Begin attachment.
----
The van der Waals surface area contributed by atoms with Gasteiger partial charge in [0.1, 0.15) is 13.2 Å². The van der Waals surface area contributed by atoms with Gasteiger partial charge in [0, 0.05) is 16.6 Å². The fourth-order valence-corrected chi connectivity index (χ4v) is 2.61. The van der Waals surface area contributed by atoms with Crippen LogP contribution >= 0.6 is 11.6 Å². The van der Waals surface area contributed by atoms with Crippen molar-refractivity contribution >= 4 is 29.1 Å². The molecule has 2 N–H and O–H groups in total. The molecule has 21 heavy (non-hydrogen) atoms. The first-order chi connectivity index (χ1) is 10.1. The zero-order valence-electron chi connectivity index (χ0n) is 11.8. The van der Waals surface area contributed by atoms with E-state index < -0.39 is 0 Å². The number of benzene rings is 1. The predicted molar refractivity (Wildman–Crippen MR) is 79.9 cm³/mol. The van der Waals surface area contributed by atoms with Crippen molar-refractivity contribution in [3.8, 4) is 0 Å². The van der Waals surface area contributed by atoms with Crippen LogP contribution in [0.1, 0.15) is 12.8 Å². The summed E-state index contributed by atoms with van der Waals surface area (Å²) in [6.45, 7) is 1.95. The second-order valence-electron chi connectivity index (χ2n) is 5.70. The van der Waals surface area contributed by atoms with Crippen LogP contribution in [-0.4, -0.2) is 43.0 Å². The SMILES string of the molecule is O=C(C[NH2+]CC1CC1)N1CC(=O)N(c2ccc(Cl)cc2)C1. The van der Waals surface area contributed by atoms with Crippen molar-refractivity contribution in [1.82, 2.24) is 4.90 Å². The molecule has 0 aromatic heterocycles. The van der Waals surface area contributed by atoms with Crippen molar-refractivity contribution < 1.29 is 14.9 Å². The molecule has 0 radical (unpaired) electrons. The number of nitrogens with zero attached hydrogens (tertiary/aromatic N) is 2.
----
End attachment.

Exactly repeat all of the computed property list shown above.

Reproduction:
The van der Waals surface area contributed by atoms with Gasteiger partial charge in [0.1, 0.15) is 13.2 Å². The van der Waals surface area contributed by atoms with Gasteiger partial charge in [0, 0.05) is 16.6 Å². The fourth-order valence-corrected chi connectivity index (χ4v) is 2.61. The van der Waals surface area contributed by atoms with Crippen LogP contribution >= 0.6 is 11.6 Å². The van der Waals surface area contributed by atoms with Crippen molar-refractivity contribution >= 4 is 29.1 Å². The molecule has 2 N–H and O–H groups in total. The molecule has 21 heavy (non-hydrogen) atoms. The first-order chi connectivity index (χ1) is 10.1. The zero-order valence-electron chi connectivity index (χ0n) is 11.8. The van der Waals surface area contributed by atoms with E-state index < -0.39 is 0 Å². The number of benzene rings is 1. The predicted molar refractivity (Wildman–Crippen MR) is 79.9 cm³/mol. The van der Waals surface area contributed by atoms with Crippen molar-refractivity contribution in [3.8, 4) is 0 Å². The van der Waals surface area contributed by atoms with Crippen LogP contribution in [0.1, 0.15) is 12.8 Å². The summed E-state index contributed by atoms with van der Waals surface area (Å²) in [6.45, 7) is 1.95. The second-order valence-electron chi connectivity index (χ2n) is 5.70. The van der Waals surface area contributed by atoms with Crippen LogP contribution in [-0.4, -0.2) is 43.0 Å². The SMILES string of the molecule is O=C(C[NH2+]CC1CC1)N1CC(=O)N(c2ccc(Cl)cc2)C1. The van der Waals surface area contributed by atoms with Crippen molar-refractivity contribution in [1.82, 2.24) is 4.90 Å². The molecule has 0 aromatic heterocycles. The van der Waals surface area contributed by atoms with Crippen molar-refractivity contribution < 1.29 is 14.9 Å². The molecule has 0 radical (unpaired) electrons. The number of nitrogens with zero attached hydrogens (tertiary/aromatic N) is 2.